Recently a male friend who hadn't been in touch for a while greeted me on Facebook. "Are you still living in Melbourne?" he asked.
I get so bored and annoyed with questions like that, I made an announcement on Facebook: "Friends, I separated from my ex in 2012 and officially divorced in 2016. When I was still married I never lived in Melbourne anyway".
In 2005 I got hitched to an Australian man based in Melbourne. From the beginning we agreed to stay in our respective countries because even before he married me, he came to Jakarta almost every month for his work anyway. But in the end the marriage failed, and we got divorced.
There are many assumptions related to marriage. For example, that the wife must use the husband's surname.
When I married in 1974 with my first husband, Ami Priyono, I continued to use my own name. I had been known as a writer since before I got married, if suddenly my name became "Julia Priyono", people would ask, “who’s that?” Ami himself didn’t mind, but his family wasn’t that pleased with my decision.
Secondly, the assumption that the wife must follow the husband – the reason why I was often asked if I still lived in Melbourne. At the time I was 51, I had my own home, I was independent, relatively well-established, and was work-based in Jakarta. Why move to Australia?
Ami died in June 2001. In 2004, at age 50, after being widowed for three years, I wrote a column entitled "Polygamy ala Feminist."
I like younger men, at least 10 years younger. But usually, men aged around 40 are married. So it occurred to me, why not engage in a polygamous marriage? I didn’t really feel like having a full-time husband anyway, so in an Islamic context, wouldn't sharing him be the ”ideal” solution?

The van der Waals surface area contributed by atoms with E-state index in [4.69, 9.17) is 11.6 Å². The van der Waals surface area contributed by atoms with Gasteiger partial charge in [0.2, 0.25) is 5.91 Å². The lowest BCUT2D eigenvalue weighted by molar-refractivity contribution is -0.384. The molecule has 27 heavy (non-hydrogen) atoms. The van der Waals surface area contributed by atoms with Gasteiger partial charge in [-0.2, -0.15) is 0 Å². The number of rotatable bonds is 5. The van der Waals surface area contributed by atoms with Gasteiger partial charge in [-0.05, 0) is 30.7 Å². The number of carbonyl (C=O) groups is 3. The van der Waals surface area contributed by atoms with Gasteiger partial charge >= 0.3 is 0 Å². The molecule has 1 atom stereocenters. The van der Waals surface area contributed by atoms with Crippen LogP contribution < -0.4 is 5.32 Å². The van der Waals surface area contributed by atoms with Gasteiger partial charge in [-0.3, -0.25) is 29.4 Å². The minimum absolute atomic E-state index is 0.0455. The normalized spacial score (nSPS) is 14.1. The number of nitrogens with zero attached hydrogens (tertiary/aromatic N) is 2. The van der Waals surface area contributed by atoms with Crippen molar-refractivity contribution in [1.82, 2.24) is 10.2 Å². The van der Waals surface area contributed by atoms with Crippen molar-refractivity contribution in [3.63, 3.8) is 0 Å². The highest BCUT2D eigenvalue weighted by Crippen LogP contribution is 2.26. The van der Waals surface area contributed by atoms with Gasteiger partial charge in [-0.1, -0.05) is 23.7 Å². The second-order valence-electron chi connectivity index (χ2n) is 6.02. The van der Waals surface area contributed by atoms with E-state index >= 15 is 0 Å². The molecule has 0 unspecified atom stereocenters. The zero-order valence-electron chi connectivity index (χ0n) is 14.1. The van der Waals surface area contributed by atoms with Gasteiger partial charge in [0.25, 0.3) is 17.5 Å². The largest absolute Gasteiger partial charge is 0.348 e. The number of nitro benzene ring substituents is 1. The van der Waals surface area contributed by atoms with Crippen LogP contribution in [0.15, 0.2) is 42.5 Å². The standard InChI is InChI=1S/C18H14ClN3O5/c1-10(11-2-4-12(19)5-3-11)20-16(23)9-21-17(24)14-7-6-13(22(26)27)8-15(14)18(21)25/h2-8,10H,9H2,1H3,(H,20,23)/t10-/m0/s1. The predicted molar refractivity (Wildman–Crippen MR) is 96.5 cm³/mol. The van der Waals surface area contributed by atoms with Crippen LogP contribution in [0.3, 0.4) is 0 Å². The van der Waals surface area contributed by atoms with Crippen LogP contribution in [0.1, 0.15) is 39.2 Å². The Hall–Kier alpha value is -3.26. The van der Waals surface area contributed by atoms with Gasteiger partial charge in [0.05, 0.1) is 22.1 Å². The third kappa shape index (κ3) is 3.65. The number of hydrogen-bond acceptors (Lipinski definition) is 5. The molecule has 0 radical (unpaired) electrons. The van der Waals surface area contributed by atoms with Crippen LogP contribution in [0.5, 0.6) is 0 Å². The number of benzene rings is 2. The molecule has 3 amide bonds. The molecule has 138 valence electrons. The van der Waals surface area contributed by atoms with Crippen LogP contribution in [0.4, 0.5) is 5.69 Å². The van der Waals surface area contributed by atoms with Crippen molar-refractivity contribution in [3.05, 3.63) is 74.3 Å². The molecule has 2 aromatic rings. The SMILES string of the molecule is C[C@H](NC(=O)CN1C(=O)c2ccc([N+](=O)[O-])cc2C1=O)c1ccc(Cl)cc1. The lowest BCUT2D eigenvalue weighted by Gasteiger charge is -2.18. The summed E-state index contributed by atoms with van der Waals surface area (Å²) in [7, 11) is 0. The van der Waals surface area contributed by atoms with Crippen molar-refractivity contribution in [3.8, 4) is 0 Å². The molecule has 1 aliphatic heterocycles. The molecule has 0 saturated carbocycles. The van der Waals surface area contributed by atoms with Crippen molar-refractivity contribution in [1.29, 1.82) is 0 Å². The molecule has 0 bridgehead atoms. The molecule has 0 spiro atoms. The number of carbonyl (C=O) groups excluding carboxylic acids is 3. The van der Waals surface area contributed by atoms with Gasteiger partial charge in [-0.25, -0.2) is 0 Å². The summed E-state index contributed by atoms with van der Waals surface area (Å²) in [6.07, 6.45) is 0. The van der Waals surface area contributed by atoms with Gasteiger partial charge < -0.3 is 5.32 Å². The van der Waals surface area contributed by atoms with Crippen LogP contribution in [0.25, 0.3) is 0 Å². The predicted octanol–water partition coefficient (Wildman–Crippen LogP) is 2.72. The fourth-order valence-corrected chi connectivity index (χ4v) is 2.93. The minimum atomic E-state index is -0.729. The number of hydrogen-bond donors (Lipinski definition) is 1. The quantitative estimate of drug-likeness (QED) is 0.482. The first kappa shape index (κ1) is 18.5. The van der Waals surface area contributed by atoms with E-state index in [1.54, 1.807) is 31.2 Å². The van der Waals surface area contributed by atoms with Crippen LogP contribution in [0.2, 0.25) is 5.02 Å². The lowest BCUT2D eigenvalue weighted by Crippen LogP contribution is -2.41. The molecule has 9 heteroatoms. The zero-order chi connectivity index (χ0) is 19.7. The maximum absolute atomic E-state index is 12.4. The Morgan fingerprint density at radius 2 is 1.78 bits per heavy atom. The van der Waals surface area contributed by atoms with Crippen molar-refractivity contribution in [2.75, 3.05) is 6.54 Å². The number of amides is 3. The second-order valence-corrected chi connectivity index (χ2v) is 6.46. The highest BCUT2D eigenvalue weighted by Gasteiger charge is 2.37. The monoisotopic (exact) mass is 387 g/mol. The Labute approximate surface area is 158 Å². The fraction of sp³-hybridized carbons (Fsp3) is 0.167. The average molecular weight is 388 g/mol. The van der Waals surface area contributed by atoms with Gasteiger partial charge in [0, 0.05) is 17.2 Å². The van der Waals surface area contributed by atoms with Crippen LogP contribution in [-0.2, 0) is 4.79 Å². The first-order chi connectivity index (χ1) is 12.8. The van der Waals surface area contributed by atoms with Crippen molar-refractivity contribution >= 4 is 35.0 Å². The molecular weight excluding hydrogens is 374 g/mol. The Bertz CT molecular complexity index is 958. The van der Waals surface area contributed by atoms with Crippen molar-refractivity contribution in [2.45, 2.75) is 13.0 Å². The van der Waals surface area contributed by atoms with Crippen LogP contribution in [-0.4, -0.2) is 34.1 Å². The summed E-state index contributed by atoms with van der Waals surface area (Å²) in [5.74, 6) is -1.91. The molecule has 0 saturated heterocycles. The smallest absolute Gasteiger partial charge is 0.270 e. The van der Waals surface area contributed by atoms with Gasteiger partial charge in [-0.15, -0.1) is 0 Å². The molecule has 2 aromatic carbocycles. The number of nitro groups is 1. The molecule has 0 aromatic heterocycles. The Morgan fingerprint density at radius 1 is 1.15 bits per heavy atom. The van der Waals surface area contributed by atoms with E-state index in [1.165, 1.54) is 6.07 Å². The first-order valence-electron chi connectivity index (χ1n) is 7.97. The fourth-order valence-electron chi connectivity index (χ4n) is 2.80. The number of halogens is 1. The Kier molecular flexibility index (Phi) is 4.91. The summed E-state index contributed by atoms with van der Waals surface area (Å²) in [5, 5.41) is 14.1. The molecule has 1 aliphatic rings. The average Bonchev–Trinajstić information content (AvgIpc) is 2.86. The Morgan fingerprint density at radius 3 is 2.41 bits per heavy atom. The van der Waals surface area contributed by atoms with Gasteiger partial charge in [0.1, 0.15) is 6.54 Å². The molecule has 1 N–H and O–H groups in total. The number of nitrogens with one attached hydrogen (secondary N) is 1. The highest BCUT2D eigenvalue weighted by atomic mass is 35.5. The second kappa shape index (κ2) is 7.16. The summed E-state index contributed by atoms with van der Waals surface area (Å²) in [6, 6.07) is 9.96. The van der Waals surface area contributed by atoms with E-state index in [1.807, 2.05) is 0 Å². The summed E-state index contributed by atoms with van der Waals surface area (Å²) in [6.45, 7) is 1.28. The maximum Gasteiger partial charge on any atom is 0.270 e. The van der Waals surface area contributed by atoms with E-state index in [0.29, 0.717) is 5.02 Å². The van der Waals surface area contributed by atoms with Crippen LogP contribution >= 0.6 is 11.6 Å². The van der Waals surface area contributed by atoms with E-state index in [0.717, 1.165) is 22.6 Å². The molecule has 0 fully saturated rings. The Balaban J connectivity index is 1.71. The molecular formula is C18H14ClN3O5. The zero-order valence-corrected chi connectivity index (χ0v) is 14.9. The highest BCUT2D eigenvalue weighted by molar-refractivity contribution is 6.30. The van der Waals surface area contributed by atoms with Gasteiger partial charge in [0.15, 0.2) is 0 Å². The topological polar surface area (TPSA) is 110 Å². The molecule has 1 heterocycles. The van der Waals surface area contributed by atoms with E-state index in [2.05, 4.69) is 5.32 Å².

Actually I wrote the column half seriously, you could say satirically, because I was tired of having to answer to the question, "when will you get married again?".
That's another assumption: that women always need a companion. Having a boyfriend could be fun, but having a husband can be tiring! Men tend to need to be taken care of. When a man is divorced or widowed, the question that invariably arises is, "Who will take care of him?" Are men children who always need to be taken care of, and is a wife actually a maid with a more “honorable” and official position?
Recently I met "Tita", an old friend. When I first met her 25 years ago, she was a 33-year-old divorcee. Her story is inspiring. About ten years ago, she began a different relationship pattern with a widower.
"After failing once, I wasn’t too sure about conventional forms of marriage," she said. "I didn't want to be a 'wife', I just want to be a friend."
In the West, people would just date. But because both Tita and the widower are committed Muslims and did not want to commit adultery, they married in an Islamic ceremony. "We made a commitment to share some space and time to be together, to support, strengthen and give to each other when needed." They have no obligations to one another, nor do they pin any hopes on each other.
"We are both busy, we have our own lives, he is in his house, I am in mine, and we communicate virtually. We have several places where we meet and spend time together. Sometimes we travel out of town or abroad. Basically we just go with the flow," said Tita.
This relationship has been going on for more than ten years. They evaluate it every five years. "So far it has been going well. We are getting older and are more mature, which also makes us more stable."
Wow, that's so cool! Perhaps it’s more do-able than the "feminist-style polygamy" and more realistic than "till death do us part" marriages. Is the pattern of relationship adopted by Tita only for older couples? Who knows, maybe some younger couples might also be interested to try it out?
Illustration by Karina Tungari